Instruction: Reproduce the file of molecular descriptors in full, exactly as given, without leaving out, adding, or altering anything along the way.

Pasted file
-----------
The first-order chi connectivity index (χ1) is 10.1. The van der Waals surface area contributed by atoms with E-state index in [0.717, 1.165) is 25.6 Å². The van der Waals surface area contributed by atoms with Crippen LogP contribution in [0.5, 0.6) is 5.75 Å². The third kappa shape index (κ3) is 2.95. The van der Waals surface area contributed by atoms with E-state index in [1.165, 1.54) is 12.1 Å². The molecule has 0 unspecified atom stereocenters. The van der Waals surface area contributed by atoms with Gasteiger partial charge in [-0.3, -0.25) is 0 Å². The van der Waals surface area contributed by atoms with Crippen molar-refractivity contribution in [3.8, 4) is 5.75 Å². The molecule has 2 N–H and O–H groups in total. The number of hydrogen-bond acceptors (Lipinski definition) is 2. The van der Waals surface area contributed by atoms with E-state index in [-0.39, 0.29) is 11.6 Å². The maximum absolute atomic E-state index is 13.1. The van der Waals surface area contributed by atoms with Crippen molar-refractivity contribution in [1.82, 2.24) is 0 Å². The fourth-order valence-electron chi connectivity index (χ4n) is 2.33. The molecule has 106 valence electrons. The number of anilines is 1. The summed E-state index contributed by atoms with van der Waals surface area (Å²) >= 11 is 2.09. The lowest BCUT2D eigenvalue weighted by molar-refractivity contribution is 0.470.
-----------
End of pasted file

The first-order chi connectivity index (χ1) is 10.1. The van der Waals surface area contributed by atoms with E-state index in [0.717, 1.165) is 25.6 Å². The van der Waals surface area contributed by atoms with Crippen LogP contribution in [0.5, 0.6) is 5.75 Å². The third kappa shape index (κ3) is 2.95. The van der Waals surface area contributed by atoms with E-state index in [1.165, 1.54) is 12.1 Å². The molecule has 0 unspecified atom stereocenters. The van der Waals surface area contributed by atoms with Gasteiger partial charge in [-0.3, -0.25) is 0 Å². The van der Waals surface area contributed by atoms with Crippen molar-refractivity contribution in [3.8, 4) is 5.75 Å². The molecule has 2 N–H and O–H groups in total. The number of hydrogen-bond acceptors (Lipinski definition) is 2. The van der Waals surface area contributed by atoms with E-state index in [-0.39, 0.29) is 11.6 Å². The maximum absolute atomic E-state index is 13.1. The van der Waals surface area contributed by atoms with Crippen molar-refractivity contribution in [1.82, 2.24) is 0 Å². The fourth-order valence-electron chi connectivity index (χ4n) is 2.33. The molecule has 106 valence electrons. The number of anilines is 1. The summed E-state index contributed by atoms with van der Waals surface area (Å²) >= 11 is 2.09. The lowest BCUT2D eigenvalue weighted by molar-refractivity contribution is 0.470.